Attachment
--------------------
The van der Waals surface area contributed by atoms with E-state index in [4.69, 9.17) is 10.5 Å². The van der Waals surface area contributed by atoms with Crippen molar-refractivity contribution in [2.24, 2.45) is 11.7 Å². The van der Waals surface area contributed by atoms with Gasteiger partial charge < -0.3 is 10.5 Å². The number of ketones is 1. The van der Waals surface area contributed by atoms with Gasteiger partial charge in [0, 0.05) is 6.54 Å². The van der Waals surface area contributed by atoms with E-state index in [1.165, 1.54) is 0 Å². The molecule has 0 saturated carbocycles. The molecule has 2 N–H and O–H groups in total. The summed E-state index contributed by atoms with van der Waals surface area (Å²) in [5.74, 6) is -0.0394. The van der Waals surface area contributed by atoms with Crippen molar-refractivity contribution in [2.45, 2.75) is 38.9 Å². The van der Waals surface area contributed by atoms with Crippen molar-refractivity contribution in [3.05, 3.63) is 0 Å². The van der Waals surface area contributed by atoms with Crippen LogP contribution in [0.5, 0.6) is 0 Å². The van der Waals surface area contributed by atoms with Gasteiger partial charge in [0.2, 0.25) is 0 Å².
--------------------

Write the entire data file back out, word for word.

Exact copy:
The van der Waals surface area contributed by atoms with E-state index in [4.69, 9.17) is 10.5 Å². The van der Waals surface area contributed by atoms with Crippen molar-refractivity contribution in [2.24, 2.45) is 11.7 Å². The van der Waals surface area contributed by atoms with Gasteiger partial charge < -0.3 is 10.5 Å². The number of ketones is 1. The van der Waals surface area contributed by atoms with Gasteiger partial charge in [0, 0.05) is 6.54 Å². The van der Waals surface area contributed by atoms with E-state index in [1.165, 1.54) is 0 Å². The molecule has 0 saturated carbocycles. The molecule has 2 N–H and O–H groups in total. The summed E-state index contributed by atoms with van der Waals surface area (Å²) in [5.74, 6) is -0.0394. The van der Waals surface area contributed by atoms with Crippen molar-refractivity contribution in [2.45, 2.75) is 38.9 Å². The van der Waals surface area contributed by atoms with Crippen molar-refractivity contribution in [3.05, 3.63) is 0 Å². The van der Waals surface area contributed by atoms with Crippen LogP contribution in [0.5, 0.6) is 0 Å². The van der Waals surface area contributed by atoms with Gasteiger partial charge in [0.2, 0.25) is 0 Å².